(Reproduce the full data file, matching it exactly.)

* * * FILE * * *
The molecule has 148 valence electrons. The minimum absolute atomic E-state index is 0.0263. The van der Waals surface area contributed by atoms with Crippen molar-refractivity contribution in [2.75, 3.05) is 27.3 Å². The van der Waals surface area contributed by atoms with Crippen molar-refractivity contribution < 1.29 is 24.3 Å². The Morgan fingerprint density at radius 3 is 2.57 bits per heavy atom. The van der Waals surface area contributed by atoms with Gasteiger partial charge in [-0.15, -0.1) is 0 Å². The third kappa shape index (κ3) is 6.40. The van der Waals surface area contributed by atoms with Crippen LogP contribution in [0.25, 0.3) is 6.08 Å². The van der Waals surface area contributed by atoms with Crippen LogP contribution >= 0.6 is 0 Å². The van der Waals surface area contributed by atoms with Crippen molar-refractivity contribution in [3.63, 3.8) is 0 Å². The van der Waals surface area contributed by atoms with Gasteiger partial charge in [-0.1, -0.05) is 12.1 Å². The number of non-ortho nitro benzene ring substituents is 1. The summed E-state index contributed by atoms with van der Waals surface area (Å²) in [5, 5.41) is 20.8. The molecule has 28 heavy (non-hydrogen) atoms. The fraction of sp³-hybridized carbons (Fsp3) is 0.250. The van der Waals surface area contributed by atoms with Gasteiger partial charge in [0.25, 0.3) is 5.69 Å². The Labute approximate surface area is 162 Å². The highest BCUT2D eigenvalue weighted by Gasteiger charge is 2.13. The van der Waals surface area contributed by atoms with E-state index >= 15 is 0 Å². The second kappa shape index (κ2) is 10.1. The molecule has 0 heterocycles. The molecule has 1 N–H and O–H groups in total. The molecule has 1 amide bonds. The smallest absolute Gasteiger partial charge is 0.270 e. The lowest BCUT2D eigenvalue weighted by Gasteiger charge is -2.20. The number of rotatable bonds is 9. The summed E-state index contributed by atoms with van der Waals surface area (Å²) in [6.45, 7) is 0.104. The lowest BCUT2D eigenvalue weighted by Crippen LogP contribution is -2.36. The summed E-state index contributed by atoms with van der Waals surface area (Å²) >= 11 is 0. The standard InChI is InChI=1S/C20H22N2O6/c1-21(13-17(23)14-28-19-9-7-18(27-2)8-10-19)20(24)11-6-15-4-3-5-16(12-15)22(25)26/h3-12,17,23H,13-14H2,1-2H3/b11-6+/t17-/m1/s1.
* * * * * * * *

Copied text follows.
The molecule has 148 valence electrons. The minimum absolute atomic E-state index is 0.0263. The van der Waals surface area contributed by atoms with Crippen molar-refractivity contribution in [2.75, 3.05) is 27.3 Å². The van der Waals surface area contributed by atoms with Crippen molar-refractivity contribution < 1.29 is 24.3 Å². The Morgan fingerprint density at radius 3 is 2.57 bits per heavy atom. The van der Waals surface area contributed by atoms with Gasteiger partial charge in [-0.15, -0.1) is 0 Å². The third kappa shape index (κ3) is 6.40. The van der Waals surface area contributed by atoms with Crippen LogP contribution in [0.25, 0.3) is 6.08 Å². The van der Waals surface area contributed by atoms with Crippen LogP contribution >= 0.6 is 0 Å². The van der Waals surface area contributed by atoms with Crippen molar-refractivity contribution in [3.63, 3.8) is 0 Å². The van der Waals surface area contributed by atoms with Gasteiger partial charge in [-0.1, -0.05) is 12.1 Å². The number of non-ortho nitro benzene ring substituents is 1. The summed E-state index contributed by atoms with van der Waals surface area (Å²) in [5, 5.41) is 20.8. The molecule has 28 heavy (non-hydrogen) atoms. The fraction of sp³-hybridized carbons (Fsp3) is 0.250. The van der Waals surface area contributed by atoms with Gasteiger partial charge in [0.25, 0.3) is 5.69 Å². The Labute approximate surface area is 162 Å². The highest BCUT2D eigenvalue weighted by Gasteiger charge is 2.13. The van der Waals surface area contributed by atoms with E-state index >= 15 is 0 Å². The second kappa shape index (κ2) is 10.1. The molecule has 0 heterocycles. The molecule has 1 N–H and O–H groups in total. The molecule has 1 amide bonds. The smallest absolute Gasteiger partial charge is 0.270 e. The lowest BCUT2D eigenvalue weighted by Gasteiger charge is -2.20. The number of rotatable bonds is 9. The summed E-state index contributed by atoms with van der Waals surface area (Å²) in [6.45, 7) is 0.104. The lowest BCUT2D eigenvalue weighted by Crippen LogP contribution is -2.36. The summed E-state index contributed by atoms with van der Waals surface area (Å²) >= 11 is 0. The standard InChI is InChI=1S/C20H22N2O6/c1-21(13-17(23)14-28-19-9-7-18(27-2)8-10-19)20(24)11-6-15-4-3-5-16(12-15)22(25)26/h3-12,17,23H,13-14H2,1-2H3/b11-6+/t17-/m1/s1.